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I am an aviation enthusiast from India. I am 24 now and want to be a hobby pilot after 1 or 2 years (I need to save money to afford training). I want to move up to twin engine aircraft as well.

Since I have fair amount of free time and can understand the concepts clearly with no time pressure, what should I start doing now that will help me tremendously when I train to be a pilot (reading books or doing any other stuff)? What should be my plan of action?

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  • $\begingroup$ Welcome to the site! This may be a difficult question to answer clearly because a lot depends on where you are (local regulations and requirements etc.) and even on how you personally like to learn. Are you planning to learn to fly in India? Also, if you prefer or need to discuss this topic in general then you may find the chatroom is a useful alternative to asking a question. $\endgroup$ – Pondlife Nov 14 '14 at 17:56
  • $\begingroup$ I am planning to learn flying in India, I need a general/specific suggestions on what to read and how to prepare well ahead to actually start training. As I have heard there are many subjects one has to understand and master before becoming a pilot. $\endgroup$ – user3812230 Nov 14 '14 at 18:04
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It's hard to give you specific advice for India because I'm not familiar with the regulations and standards there (your best bet would be to give the DGCA a call and ask if they have any publications you can review).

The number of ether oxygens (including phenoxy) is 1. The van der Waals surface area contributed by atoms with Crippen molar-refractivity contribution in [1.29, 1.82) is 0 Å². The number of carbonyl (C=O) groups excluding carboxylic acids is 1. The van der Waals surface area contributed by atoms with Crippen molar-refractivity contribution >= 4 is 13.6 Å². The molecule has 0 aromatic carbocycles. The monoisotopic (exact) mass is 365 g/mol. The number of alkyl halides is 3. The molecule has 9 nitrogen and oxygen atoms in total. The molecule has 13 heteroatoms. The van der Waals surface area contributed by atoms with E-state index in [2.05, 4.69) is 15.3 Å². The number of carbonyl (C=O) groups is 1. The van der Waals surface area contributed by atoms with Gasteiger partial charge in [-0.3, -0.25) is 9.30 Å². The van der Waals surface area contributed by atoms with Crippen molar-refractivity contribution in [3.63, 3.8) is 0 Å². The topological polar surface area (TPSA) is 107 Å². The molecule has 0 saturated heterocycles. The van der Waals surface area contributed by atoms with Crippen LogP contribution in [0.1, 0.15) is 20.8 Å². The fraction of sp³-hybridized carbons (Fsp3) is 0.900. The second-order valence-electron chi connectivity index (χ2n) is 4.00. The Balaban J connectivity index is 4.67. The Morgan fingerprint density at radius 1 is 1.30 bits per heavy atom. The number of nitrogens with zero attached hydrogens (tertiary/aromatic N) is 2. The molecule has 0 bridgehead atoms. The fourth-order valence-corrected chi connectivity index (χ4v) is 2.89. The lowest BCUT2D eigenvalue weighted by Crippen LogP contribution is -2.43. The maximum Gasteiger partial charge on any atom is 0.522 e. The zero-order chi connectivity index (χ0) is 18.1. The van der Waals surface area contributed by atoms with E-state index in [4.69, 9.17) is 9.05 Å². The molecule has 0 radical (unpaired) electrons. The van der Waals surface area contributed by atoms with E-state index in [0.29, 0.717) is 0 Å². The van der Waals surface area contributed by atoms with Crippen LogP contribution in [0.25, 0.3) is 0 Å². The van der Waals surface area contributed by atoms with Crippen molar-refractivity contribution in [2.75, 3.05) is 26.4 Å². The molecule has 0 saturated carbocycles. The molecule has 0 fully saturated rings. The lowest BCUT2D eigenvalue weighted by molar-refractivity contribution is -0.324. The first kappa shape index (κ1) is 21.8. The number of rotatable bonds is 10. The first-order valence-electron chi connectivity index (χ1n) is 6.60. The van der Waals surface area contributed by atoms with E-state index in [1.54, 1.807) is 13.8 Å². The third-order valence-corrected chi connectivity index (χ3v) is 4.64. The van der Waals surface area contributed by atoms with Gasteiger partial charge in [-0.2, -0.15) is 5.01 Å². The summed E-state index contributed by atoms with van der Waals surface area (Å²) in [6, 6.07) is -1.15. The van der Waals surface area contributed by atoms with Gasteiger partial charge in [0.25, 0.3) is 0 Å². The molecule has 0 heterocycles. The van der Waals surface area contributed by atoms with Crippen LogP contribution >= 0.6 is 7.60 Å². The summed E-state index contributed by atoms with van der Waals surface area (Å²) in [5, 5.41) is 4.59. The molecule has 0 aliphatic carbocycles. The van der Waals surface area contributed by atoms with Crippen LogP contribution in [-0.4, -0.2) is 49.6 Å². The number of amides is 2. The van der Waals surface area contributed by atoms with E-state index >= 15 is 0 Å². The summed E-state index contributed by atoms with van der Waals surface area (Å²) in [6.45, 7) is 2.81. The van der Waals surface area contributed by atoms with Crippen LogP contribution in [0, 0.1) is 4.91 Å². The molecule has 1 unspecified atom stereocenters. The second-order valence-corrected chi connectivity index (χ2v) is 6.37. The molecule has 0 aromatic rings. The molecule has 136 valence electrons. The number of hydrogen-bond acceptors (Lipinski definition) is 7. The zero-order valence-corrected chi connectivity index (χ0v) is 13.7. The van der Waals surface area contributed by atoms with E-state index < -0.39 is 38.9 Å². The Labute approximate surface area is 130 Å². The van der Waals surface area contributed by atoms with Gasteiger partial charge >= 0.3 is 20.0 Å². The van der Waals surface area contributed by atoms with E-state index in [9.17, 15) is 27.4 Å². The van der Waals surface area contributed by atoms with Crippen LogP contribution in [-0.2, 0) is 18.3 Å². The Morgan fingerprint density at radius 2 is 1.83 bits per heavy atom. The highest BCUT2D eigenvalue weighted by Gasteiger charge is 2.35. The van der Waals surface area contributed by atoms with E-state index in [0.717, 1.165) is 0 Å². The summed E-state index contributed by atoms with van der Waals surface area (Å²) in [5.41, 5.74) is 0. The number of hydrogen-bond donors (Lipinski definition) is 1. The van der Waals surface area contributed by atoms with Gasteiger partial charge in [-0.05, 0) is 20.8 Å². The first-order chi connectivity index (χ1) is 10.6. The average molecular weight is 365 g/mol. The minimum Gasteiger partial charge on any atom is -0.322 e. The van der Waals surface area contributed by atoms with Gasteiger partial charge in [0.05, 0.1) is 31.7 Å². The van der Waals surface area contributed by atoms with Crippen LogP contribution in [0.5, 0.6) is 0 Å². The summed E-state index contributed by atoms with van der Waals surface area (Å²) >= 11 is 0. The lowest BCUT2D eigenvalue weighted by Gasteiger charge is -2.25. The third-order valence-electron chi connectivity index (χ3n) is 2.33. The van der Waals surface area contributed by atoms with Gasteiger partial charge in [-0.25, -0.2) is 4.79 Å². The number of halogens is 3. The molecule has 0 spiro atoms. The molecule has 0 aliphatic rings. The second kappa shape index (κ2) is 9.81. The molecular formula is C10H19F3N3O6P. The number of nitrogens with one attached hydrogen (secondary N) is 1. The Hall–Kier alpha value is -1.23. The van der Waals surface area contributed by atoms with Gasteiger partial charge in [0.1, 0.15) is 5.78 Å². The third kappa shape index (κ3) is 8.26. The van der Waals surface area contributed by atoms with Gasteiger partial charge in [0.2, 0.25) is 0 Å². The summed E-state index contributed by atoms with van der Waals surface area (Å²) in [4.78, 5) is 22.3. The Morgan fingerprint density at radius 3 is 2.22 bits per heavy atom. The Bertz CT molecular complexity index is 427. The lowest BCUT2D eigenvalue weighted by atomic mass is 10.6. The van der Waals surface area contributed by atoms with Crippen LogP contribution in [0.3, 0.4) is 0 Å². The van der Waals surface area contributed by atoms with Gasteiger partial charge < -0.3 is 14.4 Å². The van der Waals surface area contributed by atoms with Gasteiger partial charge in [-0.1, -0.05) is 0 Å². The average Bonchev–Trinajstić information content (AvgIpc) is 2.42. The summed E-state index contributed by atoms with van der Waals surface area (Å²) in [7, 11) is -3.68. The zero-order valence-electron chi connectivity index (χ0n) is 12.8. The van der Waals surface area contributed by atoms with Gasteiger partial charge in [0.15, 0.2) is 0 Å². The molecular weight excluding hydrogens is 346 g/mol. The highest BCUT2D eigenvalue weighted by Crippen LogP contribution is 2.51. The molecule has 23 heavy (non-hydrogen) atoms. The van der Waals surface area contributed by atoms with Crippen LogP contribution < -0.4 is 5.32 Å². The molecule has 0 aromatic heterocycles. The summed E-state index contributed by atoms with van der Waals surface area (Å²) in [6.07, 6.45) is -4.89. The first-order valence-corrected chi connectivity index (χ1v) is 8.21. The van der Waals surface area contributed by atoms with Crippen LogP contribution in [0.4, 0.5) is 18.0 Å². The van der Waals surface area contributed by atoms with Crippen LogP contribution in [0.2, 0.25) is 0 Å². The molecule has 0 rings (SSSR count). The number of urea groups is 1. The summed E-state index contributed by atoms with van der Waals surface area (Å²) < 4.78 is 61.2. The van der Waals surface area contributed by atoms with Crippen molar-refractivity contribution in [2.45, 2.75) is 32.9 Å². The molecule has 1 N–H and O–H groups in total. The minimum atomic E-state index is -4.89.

Broadly speaking all countries are going to expect you to know much of the same material however (because all airplanes essentially fly the same way). Along those lines, the FAA publishes some of the best flight training resources out there, and it's all available online for free.
I would recommend two of the publications to anyone considering flight training:

  • The Airplane Flying Handbook
    This is where I'd generally suggest starting - a basic "How does all this flying stuff work?" textbook on a par with any of the commercially-produced materials.
    Details on specific regulations, procedures, how to read charts, etc. may vary, but all of the material on aerodynamics, systems, flight controls, and maneuvers will be applicable.
    If you're interested in helicopters there's a Helicopter Flying Handbook as well.

  • The Aeronautical Information Manual (direct PDF link)
    This will be less useful to you as it's written with US regulations in mind (and stuff like aeronautical charting is probably different in India than it is in the US), but again there are large sections that are broadly applicable: Chapters 1, 2, and 8 in particular.

In addition to reading you can gain some experience using simulators if you use them effectively - even relatively inexpensive home simulation software & equipment can be helpful, though it's not a substitute for the real thing. We've got a good Q&A on using simulators to help in training which addresses some of the strengths and weaknesses of learning in a simulator. To help keep you from developing bad habits you would have to un-learn in a real airplane there are also companies providing what's effectively a private pilot flight course via simulators for free, and that will help you get started doing things right - following all the procedures as you would for a real airplane.

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    $\begingroup$ Thanks voretaq7 for the answer. I will contact dgca for further details pertaining to Indian training procedures. The books you referred will really help me a lot. $\endgroup$ – user3812230 Nov 15 '14 at 17:14
  • $\begingroup$ The AIM link seems to be broken (can't imagine that after 2 years). I've updated it to what I believe to be the correct link now. You may want to double check it. $\endgroup$ – FreeMan Sep 27 '16 at 12:03
  • $\begingroup$ @FreeMan Right link - The DOT made the FAA take down the HTML version of the AIM. I thought I updated all the links to it so they point to the PDF but I guess I missed this one. $\endgroup$ – voretaq7 Sep 27 '16 at 20:40

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